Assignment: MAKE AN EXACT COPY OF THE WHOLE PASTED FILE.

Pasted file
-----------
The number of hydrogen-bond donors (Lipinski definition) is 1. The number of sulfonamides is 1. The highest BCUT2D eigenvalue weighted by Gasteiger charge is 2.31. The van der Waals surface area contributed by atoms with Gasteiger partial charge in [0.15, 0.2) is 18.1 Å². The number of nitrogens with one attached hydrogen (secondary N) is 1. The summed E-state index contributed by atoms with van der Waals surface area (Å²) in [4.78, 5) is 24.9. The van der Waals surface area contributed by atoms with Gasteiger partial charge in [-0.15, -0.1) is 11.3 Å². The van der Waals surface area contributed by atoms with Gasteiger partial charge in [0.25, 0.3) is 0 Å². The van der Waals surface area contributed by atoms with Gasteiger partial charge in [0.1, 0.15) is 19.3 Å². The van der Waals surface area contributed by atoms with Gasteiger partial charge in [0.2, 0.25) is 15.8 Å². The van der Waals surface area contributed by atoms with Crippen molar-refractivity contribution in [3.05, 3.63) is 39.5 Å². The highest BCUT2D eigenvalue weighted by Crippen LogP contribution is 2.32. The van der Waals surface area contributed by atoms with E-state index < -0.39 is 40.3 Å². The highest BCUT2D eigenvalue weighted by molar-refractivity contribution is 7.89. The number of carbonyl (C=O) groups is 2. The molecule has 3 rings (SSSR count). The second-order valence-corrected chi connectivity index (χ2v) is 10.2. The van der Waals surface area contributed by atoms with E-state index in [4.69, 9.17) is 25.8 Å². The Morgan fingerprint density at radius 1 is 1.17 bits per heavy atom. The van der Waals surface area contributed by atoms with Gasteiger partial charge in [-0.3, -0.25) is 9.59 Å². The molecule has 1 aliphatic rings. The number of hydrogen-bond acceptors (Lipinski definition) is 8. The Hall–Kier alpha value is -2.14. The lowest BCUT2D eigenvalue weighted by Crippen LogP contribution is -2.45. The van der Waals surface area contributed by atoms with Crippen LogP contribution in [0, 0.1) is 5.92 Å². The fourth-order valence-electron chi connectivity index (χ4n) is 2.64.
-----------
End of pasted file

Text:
The number of hydrogen-bond donors (Lipinski definition) is 1. The number of sulfonamides is 1. The highest BCUT2D eigenvalue weighted by Gasteiger charge is 2.31. The van der Waals surface area contributed by atoms with Gasteiger partial charge in [0.15, 0.2) is 18.1 Å². The number of nitrogens with one attached hydrogen (secondary N) is 1. The summed E-state index contributed by atoms with van der Waals surface area (Å²) in [4.78, 5) is 24.9. The van der Waals surface area contributed by atoms with Gasteiger partial charge in [-0.15, -0.1) is 11.3 Å². The van der Waals surface area contributed by atoms with Gasteiger partial charge in [0.25, 0.3) is 0 Å². The van der Waals surface area contributed by atoms with Gasteiger partial charge in [0.1, 0.15) is 19.3 Å². The van der Waals surface area contributed by atoms with Gasteiger partial charge in [0.2, 0.25) is 15.8 Å². The van der Waals surface area contributed by atoms with Crippen molar-refractivity contribution in [3.05, 3.63) is 39.5 Å². The highest BCUT2D eigenvalue weighted by Crippen LogP contribution is 2.32. The van der Waals surface area contributed by atoms with E-state index < -0.39 is 40.3 Å². The highest BCUT2D eigenvalue weighted by molar-refractivity contribution is 7.89. The number of carbonyl (C=O) groups is 2. The molecule has 3 rings (SSSR count). The second-order valence-corrected chi connectivity index (χ2v) is 10.2. The van der Waals surface area contributed by atoms with E-state index in [4.69, 9.17) is 25.8 Å². The Morgan fingerprint density at radius 1 is 1.17 bits per heavy atom. The van der Waals surface area contributed by atoms with Gasteiger partial charge in [-0.3, -0.25) is 9.59 Å². The molecule has 1 aliphatic rings. The number of hydrogen-bond acceptors (Lipinski definition) is 8. The Hall–Kier alpha value is -2.14. The lowest BCUT2D eigenvalue weighted by Crippen LogP contribution is -2.45. The van der Waals surface area contributed by atoms with Crippen LogP contribution in [0, 0.1) is 5.92 Å². The fourth-order valence-electron chi connectivity index (χ4n) is 2.64.